We’ve all been there. That nasty breakup that left you hurt, confused, heartbroken or perhaps liberated. Some of us get rid of everything that reminds us of an ex, some of us stay friends and move on, some of us treasure certain possessions to remind us of a past love and allow us to hold onto memories… But who would have thought to preserve these artefacts in a museum.
Alice Bray, The Museum of Broken Relationships. Own photograph.
Now, this is no ordinary museum. It is a museum that cherishes the relics of failed relationships.
Covent Garden’s Tristan Bates Theatre and a second venue, a stone’s throw away, on Earlham Street are showcasing a, somewhat random, selection of objects that symbolise the end of a relationship. There is an element of being nosy whilst reading about other people’s experiences but the Museum aims to relieve heartbreak by allowing donors to let go of their pain and, in turn, their relationships.
The Museum of Broken Relationships at 38 Earlham Street. Own photograph.
The objects are fairly standard things that we may all have (or maybe not – I personally found some of them to be really tacky) – but what makes them interesting is the accompanying notes that vary in length from simple, short statements to entire essays. As they tell the story of a past relationship, the words bring the object to life.
The Museum of Broken Relationships at the Tristan Bates Theatre. Own photograph.
I’d never be caught giving my shoes away but, for one contributor, a pair of shoes that began to fall apart in Spring became a metaphor for an entire relationship. The caption tells that even after a visit to the cobbler they were never the same again. ‘Some things are built to last and some things aren’t.’ Lots of messages echo similar sentiments – often the objects are said to be stronger than the couples’ love.
Pair of Shoes, April 2010 – April 2011. Own photograph.
It is the plainest objects that are the most poignant. A simple number on the wall alongside a message: ‘I couldn’t stand being his number 2.’ People have been able to find hidden meanings in anything and everything – everything reminds them of their loss. I’m sure many men will say this shows how girls over-analyse even the simplest of objects but the contributors are both male and female – we’re on an equal footing here!
Number 2, Summer 2007. Own photograph.
The exhibition brings together individual stories from across the world. Founded in Croatia, where it has a permanent home, The Museum of Broken Relationships has travelled all around the world achieving acclaim and recognition along the way; this year it won the award for the most daring, innovative European Museum Project.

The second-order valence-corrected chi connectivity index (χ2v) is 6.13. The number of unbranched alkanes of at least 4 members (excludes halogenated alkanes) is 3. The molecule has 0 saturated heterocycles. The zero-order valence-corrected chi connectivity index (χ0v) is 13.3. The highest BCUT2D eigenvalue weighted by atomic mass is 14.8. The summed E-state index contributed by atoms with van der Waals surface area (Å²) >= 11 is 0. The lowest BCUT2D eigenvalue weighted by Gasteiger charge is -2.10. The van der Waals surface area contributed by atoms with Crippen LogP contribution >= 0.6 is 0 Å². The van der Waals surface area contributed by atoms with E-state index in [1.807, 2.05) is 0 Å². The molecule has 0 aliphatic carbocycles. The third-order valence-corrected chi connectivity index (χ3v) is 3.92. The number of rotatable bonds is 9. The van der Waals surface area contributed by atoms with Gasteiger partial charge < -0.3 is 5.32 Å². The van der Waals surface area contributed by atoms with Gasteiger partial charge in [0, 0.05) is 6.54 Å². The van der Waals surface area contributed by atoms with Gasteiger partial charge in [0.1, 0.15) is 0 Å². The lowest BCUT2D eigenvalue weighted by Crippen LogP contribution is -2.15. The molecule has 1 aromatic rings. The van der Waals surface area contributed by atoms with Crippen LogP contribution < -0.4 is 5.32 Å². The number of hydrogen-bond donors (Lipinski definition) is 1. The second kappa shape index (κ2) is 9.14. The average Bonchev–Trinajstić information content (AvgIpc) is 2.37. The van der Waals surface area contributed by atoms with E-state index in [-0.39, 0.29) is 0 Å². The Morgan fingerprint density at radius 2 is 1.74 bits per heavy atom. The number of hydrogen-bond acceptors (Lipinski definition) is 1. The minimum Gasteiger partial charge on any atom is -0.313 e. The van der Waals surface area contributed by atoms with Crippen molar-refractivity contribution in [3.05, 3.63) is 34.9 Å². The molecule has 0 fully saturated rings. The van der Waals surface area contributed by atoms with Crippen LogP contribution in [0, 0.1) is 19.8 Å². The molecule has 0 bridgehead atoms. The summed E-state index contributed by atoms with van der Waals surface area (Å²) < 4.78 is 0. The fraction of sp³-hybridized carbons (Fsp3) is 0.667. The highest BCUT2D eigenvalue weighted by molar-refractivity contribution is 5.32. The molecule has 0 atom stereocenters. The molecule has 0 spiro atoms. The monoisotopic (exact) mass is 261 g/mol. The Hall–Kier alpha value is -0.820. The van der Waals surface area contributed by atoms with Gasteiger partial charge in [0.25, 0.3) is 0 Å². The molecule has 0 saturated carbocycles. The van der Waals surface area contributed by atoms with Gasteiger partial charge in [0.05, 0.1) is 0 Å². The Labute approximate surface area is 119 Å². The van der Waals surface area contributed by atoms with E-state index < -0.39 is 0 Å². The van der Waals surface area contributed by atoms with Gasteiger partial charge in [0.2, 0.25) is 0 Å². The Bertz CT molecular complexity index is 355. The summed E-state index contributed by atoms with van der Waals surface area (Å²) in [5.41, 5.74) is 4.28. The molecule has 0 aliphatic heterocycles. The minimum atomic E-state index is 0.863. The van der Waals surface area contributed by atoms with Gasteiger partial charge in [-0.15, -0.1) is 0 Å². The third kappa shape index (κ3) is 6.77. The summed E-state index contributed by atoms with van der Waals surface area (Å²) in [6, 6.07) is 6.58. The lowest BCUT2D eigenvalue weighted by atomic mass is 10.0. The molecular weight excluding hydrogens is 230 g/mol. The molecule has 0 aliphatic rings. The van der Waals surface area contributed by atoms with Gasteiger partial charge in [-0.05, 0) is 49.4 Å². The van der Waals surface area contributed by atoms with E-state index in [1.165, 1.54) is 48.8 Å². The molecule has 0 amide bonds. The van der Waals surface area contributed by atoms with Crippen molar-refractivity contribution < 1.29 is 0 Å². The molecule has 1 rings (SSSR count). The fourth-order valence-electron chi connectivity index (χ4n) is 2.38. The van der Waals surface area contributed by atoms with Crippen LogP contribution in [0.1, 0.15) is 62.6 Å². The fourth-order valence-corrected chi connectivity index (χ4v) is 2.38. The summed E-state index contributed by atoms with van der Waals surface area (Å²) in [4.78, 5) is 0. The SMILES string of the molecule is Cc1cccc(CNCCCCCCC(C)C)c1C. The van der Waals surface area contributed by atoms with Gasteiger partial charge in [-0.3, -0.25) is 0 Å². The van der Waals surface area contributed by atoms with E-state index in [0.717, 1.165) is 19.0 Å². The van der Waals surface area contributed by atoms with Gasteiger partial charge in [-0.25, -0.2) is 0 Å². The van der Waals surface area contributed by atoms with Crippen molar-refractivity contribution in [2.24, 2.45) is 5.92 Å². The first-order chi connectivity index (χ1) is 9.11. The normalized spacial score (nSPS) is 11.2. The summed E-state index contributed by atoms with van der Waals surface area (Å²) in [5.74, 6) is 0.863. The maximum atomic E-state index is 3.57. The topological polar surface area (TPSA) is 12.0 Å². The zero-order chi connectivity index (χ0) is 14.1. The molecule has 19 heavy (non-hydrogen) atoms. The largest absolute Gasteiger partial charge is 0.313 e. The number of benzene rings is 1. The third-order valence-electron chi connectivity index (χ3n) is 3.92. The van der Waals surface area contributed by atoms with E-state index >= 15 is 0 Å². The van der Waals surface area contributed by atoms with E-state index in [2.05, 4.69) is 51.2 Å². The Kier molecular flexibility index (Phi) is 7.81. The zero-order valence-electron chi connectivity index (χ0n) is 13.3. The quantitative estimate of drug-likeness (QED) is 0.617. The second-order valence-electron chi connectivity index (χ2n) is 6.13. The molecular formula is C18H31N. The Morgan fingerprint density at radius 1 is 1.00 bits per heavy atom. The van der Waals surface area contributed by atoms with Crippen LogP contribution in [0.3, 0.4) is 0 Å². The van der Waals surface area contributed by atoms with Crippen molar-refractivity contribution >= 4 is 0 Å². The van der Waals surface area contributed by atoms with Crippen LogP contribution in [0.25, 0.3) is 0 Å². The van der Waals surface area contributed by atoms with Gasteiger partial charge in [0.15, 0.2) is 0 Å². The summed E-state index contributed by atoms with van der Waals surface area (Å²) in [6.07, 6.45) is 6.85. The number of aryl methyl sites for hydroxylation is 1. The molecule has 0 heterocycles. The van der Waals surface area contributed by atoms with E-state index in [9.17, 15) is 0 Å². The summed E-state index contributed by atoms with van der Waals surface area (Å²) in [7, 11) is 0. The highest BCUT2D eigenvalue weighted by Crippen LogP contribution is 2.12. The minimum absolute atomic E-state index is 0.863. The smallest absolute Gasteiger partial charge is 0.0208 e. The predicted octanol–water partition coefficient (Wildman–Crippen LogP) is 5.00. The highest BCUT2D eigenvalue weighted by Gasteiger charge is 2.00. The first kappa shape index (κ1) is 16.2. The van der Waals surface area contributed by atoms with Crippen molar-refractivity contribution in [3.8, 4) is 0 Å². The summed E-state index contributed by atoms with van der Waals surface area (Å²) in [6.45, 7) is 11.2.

The organisers, a couple who themselves underwent a painful break-up and are now friends, believe the museum is a place of emotional heritage where problems and memories are brought into the open. They feel it is celebrating the importance of closure and the happy times in relationships although some of the embittered notes contradict this.
‘My ‘love’ didn’t last very long but it was intense and sincere… And regretfully enough, one-sided. These keys no longer bear any emotional significance to me, since my ex turned out to be a calculating bastard. However, I’d like to get rid of them in case I ever get tempted to show up at his doorstep again.’ For this contributor, the act of placing the keys in the exhibition is a cathartic release. This is a very interesting concept and the exhibition presents varied ways to deal with closure.
Ex-boyfriend’s apartment keys, July 2005 – January 2006. Own photograph.
Some people, however, cannot let go but maybe this process will help them overcome the loss of love: ‘He bought this to stop his snoring. I could not go to sleep because of his snoring. Now I can’t go to sleep because of the pain of heartbreak.’ My heart went out to the writer. How could you not sympathise? My fellow exhibition-goer (you know who you are) found this funny so obviously not everyone has my compassionate nature!
Nasal Spray, 2009. Own photograph.
The exhibition is interspersed by a number of works including specially commissioned papercuts by the installation and theatrical artist, Alice Bray, which help provide a cohesive setting. Outside the first site, at the theatre itself, you can leave your own messages on blackboards whether they are love notes, messages of yearning or immediate reactions to the show. I was deeply moved by reading some of these and some of the writers were, in turn, obviously deeply moved by the show.
Blackboards at the Tristan Bates Theatre. Own photograph.
Some of the exhibits are funny but they aren’t the ones that stay with you. It’s not the cheeriest of exhibitions but it is thought-provoking and unique. Some people have been able to move on and this has been their final cathartic step to relinquishing their hold on the past but others haven’t and it is their stories that are the most touching.
The Museum of Broken Relationships is at the Tristan Bates Theatre until 4th September 2011, http://new.brokenships.com/en.